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Discussion Starter · #1 · (Edited)
I have a trench open right now at 21" depth with rigid metal conduit carrying electric wires. I'd like to have NG heat in the garage in the future, so I'd like to be able to run SOMETHING...

I'm looking for options. Could I do some kind of plastic pipe as a conduit through which something flexible, be that CSST or PE, could be pulled at a later time? A black pipe run in a watertight run of PVC or whatever?

Yes I will be asking the inspector and if he can figure out what exactly I'd permit it as I'd get the permit too. Permits for my city have a checklist with fees per item, and the closest this would fit is gas piping, but it's not gas piping, so I'd like to ask if he could accept photos and just maybe inspect it off permit or something. AHJ isn't available until the end of the day tommorow afternon because he's part time, just looking to find out if my idea is completely wrong or if it can be done this way.

I am also aware PE pipe with steel risers is preferred, but I'm having a bit of a hard time with finding that... The gas company's web site says you can buy it from them, but on the phone they have no idea what their own web site is talking about. An HVAC company in my city thinks a variance is needed to run gas and electric to the garage even though I've already been told by AHJ that gas and electric in the same trench is okay.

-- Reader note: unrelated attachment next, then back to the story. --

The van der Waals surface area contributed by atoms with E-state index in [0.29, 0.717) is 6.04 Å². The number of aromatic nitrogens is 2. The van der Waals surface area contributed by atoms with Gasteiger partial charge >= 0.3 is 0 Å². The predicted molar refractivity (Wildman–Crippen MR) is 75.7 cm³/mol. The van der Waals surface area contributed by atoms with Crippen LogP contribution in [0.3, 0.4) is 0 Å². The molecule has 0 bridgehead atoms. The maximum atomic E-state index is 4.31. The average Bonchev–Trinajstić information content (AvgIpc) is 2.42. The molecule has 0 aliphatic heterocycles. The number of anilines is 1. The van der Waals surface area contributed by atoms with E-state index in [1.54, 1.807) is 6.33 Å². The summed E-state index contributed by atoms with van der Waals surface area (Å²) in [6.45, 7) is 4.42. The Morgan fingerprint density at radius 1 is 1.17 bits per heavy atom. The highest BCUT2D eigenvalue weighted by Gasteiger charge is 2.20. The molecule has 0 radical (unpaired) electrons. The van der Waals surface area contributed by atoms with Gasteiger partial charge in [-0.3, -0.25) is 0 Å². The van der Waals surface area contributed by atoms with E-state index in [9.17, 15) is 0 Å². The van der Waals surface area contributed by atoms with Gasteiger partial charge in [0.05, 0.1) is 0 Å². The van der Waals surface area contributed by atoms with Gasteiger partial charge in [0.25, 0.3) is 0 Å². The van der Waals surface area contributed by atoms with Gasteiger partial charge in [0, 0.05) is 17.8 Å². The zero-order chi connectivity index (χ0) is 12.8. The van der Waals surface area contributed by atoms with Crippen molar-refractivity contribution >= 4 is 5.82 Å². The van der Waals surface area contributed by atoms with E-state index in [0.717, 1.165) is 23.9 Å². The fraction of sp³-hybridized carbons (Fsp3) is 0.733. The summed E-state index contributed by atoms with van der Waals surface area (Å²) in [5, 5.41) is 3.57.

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Discussion Starter · #2 · (Edited)
Let me just be direct, can I assemble 3/4" black iron pipe inside 2" PVC pipe in my trench, which is 21" deep. The PVC conduit would go through to the inside wall of my house and the inside wall of the garage and I would use a reducer to the OD of the black iron and seal with caulk. Before enterring the building I'd tee off and have the PVC go up and over to vent with some sort of screen to keep bugs out (surely something like this exists, such as where air venting has to be provided for furnaces?) I'd bury gas warning tape 6" above the pipe. I'd assume a tracer isn't necessary since the black iron is metal and should be detected.

I'm also a big fan of shut-off valves, so one on each end just before going into the conduit.

I'd also assume that black iron shouldn't have the lightning issues CSST is said to have since it's thicker wall... With that said, as it's right by the 2 ground rods for the house service entrance and the 2 ground rods for the garage subpanel it'd be easy to just jumper right to a ground clamp on the nearest ground rod which in turn is connected to the respective building's electric ground system.
 
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